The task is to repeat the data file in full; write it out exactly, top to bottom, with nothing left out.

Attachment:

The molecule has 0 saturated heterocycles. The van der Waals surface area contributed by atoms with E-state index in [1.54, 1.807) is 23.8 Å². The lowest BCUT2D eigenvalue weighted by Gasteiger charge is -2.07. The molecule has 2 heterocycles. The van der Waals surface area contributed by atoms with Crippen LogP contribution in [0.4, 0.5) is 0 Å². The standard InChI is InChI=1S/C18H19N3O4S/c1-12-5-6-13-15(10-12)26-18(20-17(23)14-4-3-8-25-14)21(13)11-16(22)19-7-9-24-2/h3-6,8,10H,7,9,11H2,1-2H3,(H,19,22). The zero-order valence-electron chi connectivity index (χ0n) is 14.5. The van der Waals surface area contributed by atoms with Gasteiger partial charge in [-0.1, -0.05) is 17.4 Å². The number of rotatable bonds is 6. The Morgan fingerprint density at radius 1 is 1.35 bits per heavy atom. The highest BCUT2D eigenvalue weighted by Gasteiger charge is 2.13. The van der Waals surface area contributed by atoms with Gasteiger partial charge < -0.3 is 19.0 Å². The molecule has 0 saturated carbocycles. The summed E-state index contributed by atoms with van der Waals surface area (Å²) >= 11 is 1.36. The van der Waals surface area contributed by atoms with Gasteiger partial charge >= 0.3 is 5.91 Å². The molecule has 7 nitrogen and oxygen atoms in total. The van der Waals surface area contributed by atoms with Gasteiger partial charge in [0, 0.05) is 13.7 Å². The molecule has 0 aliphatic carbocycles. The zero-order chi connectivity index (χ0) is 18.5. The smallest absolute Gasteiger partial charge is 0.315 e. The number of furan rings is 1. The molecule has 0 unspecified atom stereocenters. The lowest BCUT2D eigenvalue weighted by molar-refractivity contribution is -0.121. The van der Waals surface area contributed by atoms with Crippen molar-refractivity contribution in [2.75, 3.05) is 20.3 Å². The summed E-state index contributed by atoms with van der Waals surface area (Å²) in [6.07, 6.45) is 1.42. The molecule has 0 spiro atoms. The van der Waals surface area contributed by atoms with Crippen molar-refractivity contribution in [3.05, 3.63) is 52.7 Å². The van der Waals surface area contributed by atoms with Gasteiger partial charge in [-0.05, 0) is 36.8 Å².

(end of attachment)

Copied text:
The molecule has 0 saturated heterocycles. The van der Waals surface area contributed by atoms with E-state index in [1.54, 1.807) is 23.8 Å². The lowest BCUT2D eigenvalue weighted by Gasteiger charge is -2.07. The molecule has 2 heterocycles. The van der Waals surface area contributed by atoms with Crippen LogP contribution in [0.4, 0.5) is 0 Å². The standard InChI is InChI=1S/C18H19N3O4S/c1-12-5-6-13-15(10-12)26-18(20-17(23)14-4-3-8-25-14)21(13)11-16(22)19-7-9-24-2/h3-6,8,10H,7,9,11H2,1-2H3,(H,19,22). The zero-order valence-electron chi connectivity index (χ0n) is 14.5. The van der Waals surface area contributed by atoms with Gasteiger partial charge in [-0.1, -0.05) is 17.4 Å². The number of rotatable bonds is 6. The Morgan fingerprint density at radius 1 is 1.35 bits per heavy atom. The highest BCUT2D eigenvalue weighted by Gasteiger charge is 2.13. The van der Waals surface area contributed by atoms with Gasteiger partial charge < -0.3 is 19.0 Å². The molecule has 0 saturated carbocycles. The summed E-state index contributed by atoms with van der Waals surface area (Å²) >= 11 is 1.36. The van der Waals surface area contributed by atoms with Gasteiger partial charge >= 0.3 is 5.91 Å². The molecule has 7 nitrogen and oxygen atoms in total. The van der Waals surface area contributed by atoms with Gasteiger partial charge in [0, 0.05) is 13.7 Å². The molecule has 0 aliphatic carbocycles. The zero-order chi connectivity index (χ0) is 18.5. The smallest absolute Gasteiger partial charge is 0.315 e. The number of furan rings is 1. The molecule has 0 unspecified atom stereocenters. The lowest BCUT2D eigenvalue weighted by molar-refractivity contribution is -0.121. The van der Waals surface area contributed by atoms with Crippen molar-refractivity contribution in [2.75, 3.05) is 20.3 Å². The summed E-state index contributed by atoms with van der Waals surface area (Å²) in [6.07, 6.45) is 1.42. The molecule has 0 spiro atoms. The van der Waals surface area contributed by atoms with Crippen molar-refractivity contribution in [3.05, 3.63) is 52.7 Å². The van der Waals surface area contributed by atoms with Gasteiger partial charge in [-0.05, 0) is 36.8 Å².